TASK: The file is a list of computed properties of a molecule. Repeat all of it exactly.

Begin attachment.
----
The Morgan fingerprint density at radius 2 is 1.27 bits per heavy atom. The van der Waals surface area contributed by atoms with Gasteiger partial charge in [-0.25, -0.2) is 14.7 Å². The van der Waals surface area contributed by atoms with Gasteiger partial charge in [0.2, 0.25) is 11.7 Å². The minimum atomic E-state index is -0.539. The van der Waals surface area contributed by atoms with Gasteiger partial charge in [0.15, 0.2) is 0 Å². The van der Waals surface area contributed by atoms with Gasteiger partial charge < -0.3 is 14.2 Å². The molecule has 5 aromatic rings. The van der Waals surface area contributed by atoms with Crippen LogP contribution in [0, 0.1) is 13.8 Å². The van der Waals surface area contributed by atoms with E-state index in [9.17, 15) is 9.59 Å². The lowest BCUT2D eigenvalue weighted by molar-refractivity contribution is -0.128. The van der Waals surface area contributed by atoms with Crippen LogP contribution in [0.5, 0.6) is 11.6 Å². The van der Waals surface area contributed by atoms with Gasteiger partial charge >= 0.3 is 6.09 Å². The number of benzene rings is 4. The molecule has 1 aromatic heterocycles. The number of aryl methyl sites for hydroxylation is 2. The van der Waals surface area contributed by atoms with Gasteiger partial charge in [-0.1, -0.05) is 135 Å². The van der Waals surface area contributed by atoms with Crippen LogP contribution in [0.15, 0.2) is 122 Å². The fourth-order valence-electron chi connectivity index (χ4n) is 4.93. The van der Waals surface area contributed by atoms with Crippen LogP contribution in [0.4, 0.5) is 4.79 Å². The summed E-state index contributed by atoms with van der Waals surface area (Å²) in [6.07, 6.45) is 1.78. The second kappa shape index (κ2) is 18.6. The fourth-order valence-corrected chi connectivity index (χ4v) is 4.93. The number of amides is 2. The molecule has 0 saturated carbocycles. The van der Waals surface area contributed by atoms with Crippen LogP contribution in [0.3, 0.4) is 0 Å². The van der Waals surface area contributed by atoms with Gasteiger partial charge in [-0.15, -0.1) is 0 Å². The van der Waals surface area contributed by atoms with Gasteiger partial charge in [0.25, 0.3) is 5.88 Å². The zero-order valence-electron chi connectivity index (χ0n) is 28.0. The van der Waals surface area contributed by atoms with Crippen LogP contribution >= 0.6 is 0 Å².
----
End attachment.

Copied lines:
The Morgan fingerprint density at radius 2 is 1.27 bits per heavy atom. The van der Waals surface area contributed by atoms with Gasteiger partial charge in [-0.25, -0.2) is 14.7 Å². The van der Waals surface area contributed by atoms with Gasteiger partial charge in [0.2, 0.25) is 11.7 Å². The minimum atomic E-state index is -0.539. The van der Waals surface area contributed by atoms with Gasteiger partial charge in [0.15, 0.2) is 0 Å². The van der Waals surface area contributed by atoms with Gasteiger partial charge < -0.3 is 14.2 Å². The molecule has 5 aromatic rings. The van der Waals surface area contributed by atoms with Crippen LogP contribution in [0, 0.1) is 13.8 Å². The van der Waals surface area contributed by atoms with E-state index in [9.17, 15) is 9.59 Å². The lowest BCUT2D eigenvalue weighted by molar-refractivity contribution is -0.128. The van der Waals surface area contributed by atoms with Crippen LogP contribution in [0.5, 0.6) is 11.6 Å². The van der Waals surface area contributed by atoms with Gasteiger partial charge >= 0.3 is 6.09 Å². The number of benzene rings is 4. The molecule has 1 aromatic heterocycles. The number of aryl methyl sites for hydroxylation is 2. The van der Waals surface area contributed by atoms with Gasteiger partial charge in [-0.1, -0.05) is 135 Å². The van der Waals surface area contributed by atoms with Crippen LogP contribution in [0.15, 0.2) is 122 Å². The fourth-order valence-electron chi connectivity index (χ4n) is 4.93. The van der Waals surface area contributed by atoms with Crippen LogP contribution in [0.4, 0.5) is 4.79 Å². The summed E-state index contributed by atoms with van der Waals surface area (Å²) in [6.07, 6.45) is 1.78. The second kappa shape index (κ2) is 18.6. The fourth-order valence-corrected chi connectivity index (χ4v) is 4.93. The number of amides is 2. The molecule has 0 saturated carbocycles. The van der Waals surface area contributed by atoms with Crippen LogP contribution in [0.3, 0.4) is 0 Å². The van der Waals surface area contributed by atoms with Gasteiger partial charge in [-0.15, -0.1) is 0 Å². The van der Waals surface area contributed by atoms with Gasteiger partial charge in [0.25, 0.3) is 5.88 Å². The zero-order valence-electron chi connectivity index (χ0n) is 28.0. The van der Waals surface area contributed by atoms with Crippen LogP contribution >= 0.6 is 0 Å².